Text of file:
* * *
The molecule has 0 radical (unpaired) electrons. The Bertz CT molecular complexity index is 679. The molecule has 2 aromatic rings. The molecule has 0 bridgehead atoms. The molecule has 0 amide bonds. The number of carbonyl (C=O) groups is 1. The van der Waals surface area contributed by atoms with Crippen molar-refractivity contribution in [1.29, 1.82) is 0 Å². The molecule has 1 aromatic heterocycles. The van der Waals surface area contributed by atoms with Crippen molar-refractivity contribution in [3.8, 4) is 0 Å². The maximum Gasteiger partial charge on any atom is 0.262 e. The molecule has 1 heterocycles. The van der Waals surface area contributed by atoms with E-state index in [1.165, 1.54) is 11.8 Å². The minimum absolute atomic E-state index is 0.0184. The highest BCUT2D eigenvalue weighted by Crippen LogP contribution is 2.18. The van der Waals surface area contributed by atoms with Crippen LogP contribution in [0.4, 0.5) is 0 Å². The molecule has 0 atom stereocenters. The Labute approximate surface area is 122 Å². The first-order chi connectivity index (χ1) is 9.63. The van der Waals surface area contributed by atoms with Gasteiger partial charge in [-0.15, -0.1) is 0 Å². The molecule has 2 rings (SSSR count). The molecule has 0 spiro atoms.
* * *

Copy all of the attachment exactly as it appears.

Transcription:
The molecule has 0 radical (unpaired) electrons. The Bertz CT molecular complexity index is 679. The molecule has 2 aromatic rings. The molecule has 0 bridgehead atoms. The molecule has 0 amide bonds. The number of carbonyl (C=O) groups is 1. The van der Waals surface area contributed by atoms with Crippen molar-refractivity contribution in [1.29, 1.82) is 0 Å². The molecule has 1 aromatic heterocycles. The van der Waals surface area contributed by atoms with Crippen molar-refractivity contribution in [3.8, 4) is 0 Å². The maximum Gasteiger partial charge on any atom is 0.262 e. The molecule has 1 heterocycles. The van der Waals surface area contributed by atoms with E-state index in [1.165, 1.54) is 11.8 Å². The minimum absolute atomic E-state index is 0.0184. The highest BCUT2D eigenvalue weighted by Crippen LogP contribution is 2.18. The van der Waals surface area contributed by atoms with Crippen LogP contribution in [0.4, 0.5) is 0 Å². The molecule has 0 atom stereocenters. The Labute approximate surface area is 122 Å². The first-order chi connectivity index (χ1) is 9.63. The van der Waals surface area contributed by atoms with Gasteiger partial charge in [-0.15, -0.1) is 0 Å². The molecule has 2 rings (SSSR count). The molecule has 0 spiro atoms.